The use of a backward (false) step to initiate forward movement has been regarded as an inferior starting technique and detrimental to sprinting performance over short distances as it requires additional time to be completed, but little evidence exists to support or refute this claim. Therefore, we recruited 27 men to examine the temporal differences among three standing starts that employed either a step forward (F) or a step backward (B) to initiate movement. An audio cue was used to mark the commencement of each start and to activate the subsequent timing gates. Three trials of each starting style were performed, and movement (0 m), 2.5 m, and 5 m times were recorded. Despite similar performances to the first timing gate (0.80 and 0.81s for F and B, respectively), utilizing a step forward to initiate movement resulted in significantly slower sprint times to both 2.5 and 5 m (6.4% and 5.3%, respectively). Furthermore, when the movement times were removed and performances were compared between gates 1 and 2, and 2 and 3, all significant differences were seen before reaching a distance of only 2.5 m. The results from this investigation question the advocacy of removing the false step to improve an athlete's sprint performance over short distances. In fact, if the distance to be traveled is as little as 0.5 m in the forward direction, adopting a starting technique in which a step backward is employed may result in superior performance.






Starting from standing; why step backwards?
Journal of Biomechanics, Volume 34, Issue 2, Pages 211-215
G.Kraan

At push-off, the mass centre of gravity of the body must be positioned in front of the foot to prevent a somersault. When starting a sprint from out the standing position the use of a step backwards is necessary for maximal acceleration. The aim of the present study was to quantify the positive contribution to push off from a backward step of the leg, which seems to be counterproductive. Ten subjects were instructed to sprint start in three different ways: (a) starting from the standing position just in front of the force platform on the subject's own initiative, (b) starting from the standing position on the force platform with no step backward allowed, and (c) starting out of the starting position with one leg in front of the force platform and the push-off leg on the force platform. A step backwards was observed in 95% of the starts from the standing position. The push-off force was highest in starting type (a), which had the shortest time to build up the push-off force. The results indicate a positive contribution to the force and power from a step backwards. We advocate developing a training program with special attention to the phenomenon step backwards.





Influence of high-resistance and high-velocity training on sprint performance.

Medicine & Science in Sports & Exercise. 27(8):1203-1209, August 1995.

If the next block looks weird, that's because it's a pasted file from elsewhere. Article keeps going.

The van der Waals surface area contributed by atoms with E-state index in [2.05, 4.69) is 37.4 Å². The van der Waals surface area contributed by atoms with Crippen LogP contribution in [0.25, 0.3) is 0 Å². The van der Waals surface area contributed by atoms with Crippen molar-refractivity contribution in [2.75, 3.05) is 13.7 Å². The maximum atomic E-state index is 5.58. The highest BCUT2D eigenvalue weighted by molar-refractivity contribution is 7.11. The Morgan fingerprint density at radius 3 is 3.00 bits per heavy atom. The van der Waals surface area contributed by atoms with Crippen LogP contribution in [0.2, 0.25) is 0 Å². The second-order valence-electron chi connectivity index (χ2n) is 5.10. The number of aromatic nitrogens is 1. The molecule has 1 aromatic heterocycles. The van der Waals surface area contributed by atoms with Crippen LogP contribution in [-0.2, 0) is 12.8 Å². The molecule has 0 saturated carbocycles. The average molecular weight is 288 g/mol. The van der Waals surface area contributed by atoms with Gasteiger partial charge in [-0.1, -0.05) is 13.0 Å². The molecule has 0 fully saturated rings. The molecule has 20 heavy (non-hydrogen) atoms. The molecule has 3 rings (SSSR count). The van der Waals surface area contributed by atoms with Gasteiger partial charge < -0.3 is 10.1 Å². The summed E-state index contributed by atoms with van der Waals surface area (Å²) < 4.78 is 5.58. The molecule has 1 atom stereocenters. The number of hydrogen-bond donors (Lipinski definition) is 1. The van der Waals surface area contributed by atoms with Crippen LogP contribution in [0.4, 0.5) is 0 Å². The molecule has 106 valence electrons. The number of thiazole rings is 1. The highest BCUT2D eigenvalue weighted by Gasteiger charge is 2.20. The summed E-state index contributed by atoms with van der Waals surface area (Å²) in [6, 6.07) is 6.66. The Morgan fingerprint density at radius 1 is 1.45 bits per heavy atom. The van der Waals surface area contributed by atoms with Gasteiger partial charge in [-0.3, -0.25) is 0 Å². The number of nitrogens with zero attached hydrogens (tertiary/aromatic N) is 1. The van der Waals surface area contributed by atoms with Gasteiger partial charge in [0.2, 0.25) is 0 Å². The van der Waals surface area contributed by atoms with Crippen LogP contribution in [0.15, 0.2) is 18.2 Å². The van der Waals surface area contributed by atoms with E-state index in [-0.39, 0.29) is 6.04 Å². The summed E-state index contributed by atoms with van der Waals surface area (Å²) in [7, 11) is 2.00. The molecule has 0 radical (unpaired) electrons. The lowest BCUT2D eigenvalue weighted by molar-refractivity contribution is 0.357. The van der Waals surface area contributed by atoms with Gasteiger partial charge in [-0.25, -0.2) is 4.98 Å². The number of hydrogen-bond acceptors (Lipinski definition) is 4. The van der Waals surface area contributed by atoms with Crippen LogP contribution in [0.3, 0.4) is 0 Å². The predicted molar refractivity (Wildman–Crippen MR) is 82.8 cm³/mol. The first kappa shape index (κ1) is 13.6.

DELECLUSE, CHRISTOPHE; COPPENOLLE, HERMAN VAN; WILLEMS, EUSTACHE; LEEMPUTTE, MARK VAN; DIELS, RUDI; GORIS, MARINA

Abstract:
The purpose of this study is to analyze the effect of high-resistance (HR) and high-velocity (HV) training on the different phases of 100-m sprint performance. Two training groups (HR and HV) were compared with two control groups (RUN and PAS). The HR (N = 22) and HV group (N = 21) trained 3 d.wk-1 for 9 wk: two strength training sessions (HR or HV) and one running session. There was a run control group (RUN, N = 12) that also participated in the running sessions (1 d.wk-1) and a passive control group (PAS, N = 11). Running speed over a 100-m sprint was recorded every 2 m. By means of a principal component analysis on all speed variables, three phases were distinguished: initial acceleration (0-10 m), building-up running speed to a maximum (10-36 m), and maintaining maximum speed in the second part of the run (36-100 m). HV training resulted in improved initial acceleration (P < 0.05 compared with RUN, PAS, and HR), a higher maximum speed (P < 0.05 compared with PAS), and a decreased speed endurance (P < 0.05 compared to RUN and PAS). The HV group improved significantly in total 100 m time (P < 0.05 compared with the RUN and PAS groups). The HR program resulted in an improved initial acceleration phase (P < 0.05 compared with PAS).

adarqui

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Re: Factors affecting short sprint performance (<=100m)
« Reply #3 on: June 08, 2009, 02:22:19 am »
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$ick3nin.vend3tta

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Re: Factors affecting short sprint performance (<=100m)
« Reply #4 on: March 07, 2011, 01:36:54 pm »
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Thanks for all this adarqui.

Appreciate it.

 :highfive:


adarqui

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Re: Factors affecting short sprint performance (<=100m)
« Reply #5 on: August 10, 2017, 05:49:29 pm »
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didn't read yet, but posting so I don't forget.

https://www.ncbi.nlm.nih.gov/pmc/articles/PMC3661886/

A Kinematics Analysis Of Three Best 100 M Performances Ever

seifullaah73

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Re: Factors affecting short sprint performance (<=100m)
« Reply #6 on: August 16, 2017, 03:55:31 pm »
0
You left this empty like this.

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9. The Effectiveness of an 8-week High Speed Treadmill Training Program on High School Athletes.

Quote

http://www.athleticsweekly.com/featured/leg-stiffness-sprinting-13173
« Last Edit: August 16, 2017, 04:14:38 pm by seifullaah73 »
Measuring reminder:
5 toe to heel steps = 148cm